Bangko Sentral refuses to comply with Comelec order limiting cash withdrawals

(Updated 5:31 a.m., 5/8/13) The Comelec on Tuesday shocked the banking and commercial industries, not to mention ill-intentioned political candidates, by ordering a limit on cash withdrawals to curb vote buying in the last days before election day on May 13. But the Bangko Sentral is resisting, asserting that it would "disrupt normal business and commercial transactions in the Philippines." The Comelec resolution seeks to prohibit cash withdrawals of more than P100,000 in a single day or carrying cash exceeding P500,000. In a statement issued Tuesday night, the central bank stated its objections to the rule: "Limiting cash withdrawal and check clearing beyond [P100,000] may disrupt normal business and commercial transactions in the Philippines," it said. "The BSP is also constrained from enforcing the Comelec resolution because this would necessarily entail looking into bank deposit accounts. This is essentially unsound and in violation of Republic Act (R.A.) No. 1405, as amended (Secrecy on Peso deposits), and R.A. No. 6426 (Secrecy on foreign currency deposits)," it added. Only cash withdrawals Brillantes defended the Comelec's proposal, saying it will only seek to control cash withdrawals. “Puro cash ito, which means trade and industry will not be affected,” he said. He added people could still issue checks: “I-control mo lang yung withdrawals ng cash. Cash lang, it means you can issue as many checks as you like, as many as big amounts you would like but not cash.” “Wala namang namimili ng boto ng tseke,” Brillantes pointed out. Resolution 9688, issued May 7, also empowers ordinary citizens to arrest vote buyers and vote sellers. “Persons who committed, [are] actually committing or [are] attempting to commit vote-buying and vote-selling, an election offense, can be arrested by any law enforcement officer or private person without warrant,” the resolution read. It is the first time the Comelec has imposed a "money ban" in connection with elections. The Comelec said these steps are part of its "multi-tiered approach to prevent and apprehend vote buyers, particularly the regulation and control of the flow of cash, which is the primary medium used in vote-buying." The resolution stated that all cash being transported and carried exceeding half a million “shall be presumed for the purpose of vote buying and electoral fraud in violation of the money ban.” Non-cash transactions, however, are not covered in the resolution. Government financial agencies led by the Bangko Sentral ng Pilipinas (BSP), which has control over banks, finance companies, quasi-banks, pawnshops, remittance companies and institutions, have been deputized to strictly implement the resolution. It was not clear Tuesday night whether Comelec would still try to force the Bangko Sentral to enforce its order. Money ban checkpoints The Comelec checkpoints all over the country are directed to conduct a money ban checkpoint, in addition to the gun ban check point, the resolution further stated. The checkpoint provision, however, shall not apply to farmers, merchants and other persons traveling to and from Manila or other business destinations in the ordinary course of their business upon presentation of proof of their occupation and the transaction which generated the cash exceeding the threshold. The resolution stated that all cash withdrawals, encashment of checks or series of withdrawals or encashments involving a total amount of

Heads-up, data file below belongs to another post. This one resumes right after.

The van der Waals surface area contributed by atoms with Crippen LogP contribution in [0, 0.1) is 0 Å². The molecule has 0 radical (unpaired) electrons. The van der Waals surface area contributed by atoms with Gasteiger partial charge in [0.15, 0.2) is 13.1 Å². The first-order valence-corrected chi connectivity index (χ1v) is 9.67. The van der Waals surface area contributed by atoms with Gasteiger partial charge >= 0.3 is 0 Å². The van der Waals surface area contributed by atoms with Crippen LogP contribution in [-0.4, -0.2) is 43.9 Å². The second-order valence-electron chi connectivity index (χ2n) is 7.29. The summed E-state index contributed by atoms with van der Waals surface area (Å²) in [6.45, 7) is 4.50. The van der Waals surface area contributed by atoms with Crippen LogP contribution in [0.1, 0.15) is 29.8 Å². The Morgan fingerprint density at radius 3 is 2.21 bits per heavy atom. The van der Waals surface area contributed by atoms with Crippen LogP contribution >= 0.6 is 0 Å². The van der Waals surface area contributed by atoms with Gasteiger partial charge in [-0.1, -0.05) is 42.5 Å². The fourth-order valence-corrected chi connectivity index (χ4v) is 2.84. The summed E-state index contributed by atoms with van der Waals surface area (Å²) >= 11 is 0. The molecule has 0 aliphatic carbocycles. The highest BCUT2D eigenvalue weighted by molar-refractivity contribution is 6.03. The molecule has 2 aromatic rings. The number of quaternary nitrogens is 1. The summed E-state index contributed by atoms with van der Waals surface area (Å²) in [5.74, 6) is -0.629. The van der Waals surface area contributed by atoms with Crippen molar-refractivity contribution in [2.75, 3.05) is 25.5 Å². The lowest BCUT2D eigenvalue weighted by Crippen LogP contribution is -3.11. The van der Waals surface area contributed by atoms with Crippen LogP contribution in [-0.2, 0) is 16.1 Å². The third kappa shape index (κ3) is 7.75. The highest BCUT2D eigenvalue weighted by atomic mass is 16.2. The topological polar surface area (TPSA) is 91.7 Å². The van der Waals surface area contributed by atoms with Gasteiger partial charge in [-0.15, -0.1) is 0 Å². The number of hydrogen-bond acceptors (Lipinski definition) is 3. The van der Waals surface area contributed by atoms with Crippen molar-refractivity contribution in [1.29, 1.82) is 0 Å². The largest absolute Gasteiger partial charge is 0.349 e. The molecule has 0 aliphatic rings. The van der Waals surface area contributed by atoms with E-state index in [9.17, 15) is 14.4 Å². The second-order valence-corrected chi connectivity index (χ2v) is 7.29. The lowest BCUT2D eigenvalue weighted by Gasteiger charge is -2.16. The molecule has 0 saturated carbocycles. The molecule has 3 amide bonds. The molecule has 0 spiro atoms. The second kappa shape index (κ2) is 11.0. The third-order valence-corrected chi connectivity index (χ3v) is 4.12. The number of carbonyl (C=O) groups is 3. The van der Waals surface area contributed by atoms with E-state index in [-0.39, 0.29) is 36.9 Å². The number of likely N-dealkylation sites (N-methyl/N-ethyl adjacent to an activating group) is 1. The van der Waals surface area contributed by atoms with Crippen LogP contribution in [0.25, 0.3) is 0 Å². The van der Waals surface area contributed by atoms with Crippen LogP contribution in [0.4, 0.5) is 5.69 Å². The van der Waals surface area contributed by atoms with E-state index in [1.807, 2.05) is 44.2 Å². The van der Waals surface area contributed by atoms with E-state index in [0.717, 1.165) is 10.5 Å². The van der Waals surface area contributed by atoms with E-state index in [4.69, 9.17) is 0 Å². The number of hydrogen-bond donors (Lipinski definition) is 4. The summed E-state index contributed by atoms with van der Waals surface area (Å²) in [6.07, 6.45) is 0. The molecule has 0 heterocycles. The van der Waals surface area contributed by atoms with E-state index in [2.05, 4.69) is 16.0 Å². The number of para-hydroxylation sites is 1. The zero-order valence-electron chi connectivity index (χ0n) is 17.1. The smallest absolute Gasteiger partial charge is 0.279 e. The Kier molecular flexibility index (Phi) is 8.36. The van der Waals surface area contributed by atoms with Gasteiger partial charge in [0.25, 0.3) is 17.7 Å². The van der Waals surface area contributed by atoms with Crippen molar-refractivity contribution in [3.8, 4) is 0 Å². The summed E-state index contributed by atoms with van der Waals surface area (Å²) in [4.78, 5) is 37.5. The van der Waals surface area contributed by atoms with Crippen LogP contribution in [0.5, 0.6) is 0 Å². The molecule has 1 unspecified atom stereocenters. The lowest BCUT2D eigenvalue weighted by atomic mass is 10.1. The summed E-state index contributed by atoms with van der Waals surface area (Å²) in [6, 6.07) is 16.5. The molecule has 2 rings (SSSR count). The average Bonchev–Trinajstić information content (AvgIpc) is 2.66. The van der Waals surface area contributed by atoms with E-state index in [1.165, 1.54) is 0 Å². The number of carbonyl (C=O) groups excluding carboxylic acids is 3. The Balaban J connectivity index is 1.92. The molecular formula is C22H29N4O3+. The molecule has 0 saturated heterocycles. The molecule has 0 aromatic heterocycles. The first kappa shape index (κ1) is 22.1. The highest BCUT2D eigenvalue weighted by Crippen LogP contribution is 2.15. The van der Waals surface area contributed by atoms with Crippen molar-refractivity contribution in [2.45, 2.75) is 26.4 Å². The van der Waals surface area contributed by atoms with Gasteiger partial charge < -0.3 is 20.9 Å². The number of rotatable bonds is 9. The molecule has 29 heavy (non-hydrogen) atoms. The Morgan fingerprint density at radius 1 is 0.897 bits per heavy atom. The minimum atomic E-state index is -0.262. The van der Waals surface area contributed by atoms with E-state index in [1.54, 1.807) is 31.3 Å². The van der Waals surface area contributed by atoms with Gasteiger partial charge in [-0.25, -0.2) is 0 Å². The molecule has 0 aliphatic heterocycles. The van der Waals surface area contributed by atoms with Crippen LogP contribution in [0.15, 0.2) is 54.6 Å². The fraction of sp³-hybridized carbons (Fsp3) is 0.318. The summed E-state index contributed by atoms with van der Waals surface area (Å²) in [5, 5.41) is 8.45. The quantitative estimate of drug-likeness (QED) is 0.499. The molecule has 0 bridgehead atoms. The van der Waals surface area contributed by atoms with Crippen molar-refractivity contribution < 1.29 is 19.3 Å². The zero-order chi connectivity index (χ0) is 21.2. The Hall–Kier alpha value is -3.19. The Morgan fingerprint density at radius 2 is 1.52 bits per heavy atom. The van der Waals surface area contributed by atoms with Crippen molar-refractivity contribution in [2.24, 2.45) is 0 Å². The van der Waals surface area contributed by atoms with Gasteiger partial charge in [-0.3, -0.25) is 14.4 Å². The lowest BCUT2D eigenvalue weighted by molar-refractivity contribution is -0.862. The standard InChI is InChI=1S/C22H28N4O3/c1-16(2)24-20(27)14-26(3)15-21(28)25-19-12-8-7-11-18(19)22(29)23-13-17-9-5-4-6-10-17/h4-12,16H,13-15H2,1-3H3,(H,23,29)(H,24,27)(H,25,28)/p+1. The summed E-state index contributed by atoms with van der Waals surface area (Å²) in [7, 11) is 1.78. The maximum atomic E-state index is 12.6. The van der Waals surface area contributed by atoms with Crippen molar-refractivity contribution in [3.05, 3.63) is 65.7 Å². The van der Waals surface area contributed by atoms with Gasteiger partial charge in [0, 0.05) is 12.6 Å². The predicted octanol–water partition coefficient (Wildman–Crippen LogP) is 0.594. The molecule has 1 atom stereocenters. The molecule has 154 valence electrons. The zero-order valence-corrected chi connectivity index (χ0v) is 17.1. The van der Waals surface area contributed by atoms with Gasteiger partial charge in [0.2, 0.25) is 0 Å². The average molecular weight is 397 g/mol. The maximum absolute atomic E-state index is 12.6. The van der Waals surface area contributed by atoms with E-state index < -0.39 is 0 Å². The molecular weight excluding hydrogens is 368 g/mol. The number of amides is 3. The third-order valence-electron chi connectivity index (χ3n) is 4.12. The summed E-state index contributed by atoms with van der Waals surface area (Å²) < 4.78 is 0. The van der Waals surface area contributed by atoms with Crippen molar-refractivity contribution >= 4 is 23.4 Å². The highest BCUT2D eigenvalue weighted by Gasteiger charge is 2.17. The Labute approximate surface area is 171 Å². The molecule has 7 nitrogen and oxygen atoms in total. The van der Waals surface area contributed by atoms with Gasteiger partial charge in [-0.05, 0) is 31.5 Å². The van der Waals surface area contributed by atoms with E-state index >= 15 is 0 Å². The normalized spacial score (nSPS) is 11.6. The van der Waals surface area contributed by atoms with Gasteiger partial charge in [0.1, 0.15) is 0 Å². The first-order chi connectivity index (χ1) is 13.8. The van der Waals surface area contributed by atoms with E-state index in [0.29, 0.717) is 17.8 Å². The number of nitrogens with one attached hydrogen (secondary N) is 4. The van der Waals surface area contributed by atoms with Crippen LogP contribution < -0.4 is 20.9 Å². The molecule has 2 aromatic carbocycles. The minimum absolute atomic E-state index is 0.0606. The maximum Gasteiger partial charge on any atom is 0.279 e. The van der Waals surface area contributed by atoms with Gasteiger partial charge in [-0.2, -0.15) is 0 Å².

P500,000 within one banking day from May 8 to Election Day shall be presumed for the purpose of accumulating funds for vote-buying and election fraud and be treated as “suspicious transactions” under the Anti-Money Laundering Law. The deposit and related accounts of those with “suspicious transactions” will be monitored and investigated and will be examined by the Anti-Money Laundering Council. Entrapment ops The National Bureau of Investigation and Philippine National Police Intelligence Services are directed to conduct surveillance and intelligence operations to counter vote-buying and entrap vote-buyers and vote-sellers. The Comelec en banc said it may exempt government agencies ad instrumentalities, private persons and entities from the resolution on valid and exigent grounds. In urgent cases, respective provincial election supervisor or regional director may also issue exemptions that shall be valid unless revoked by the en banc or the chairman. — KBK/HS/BM, GMA News

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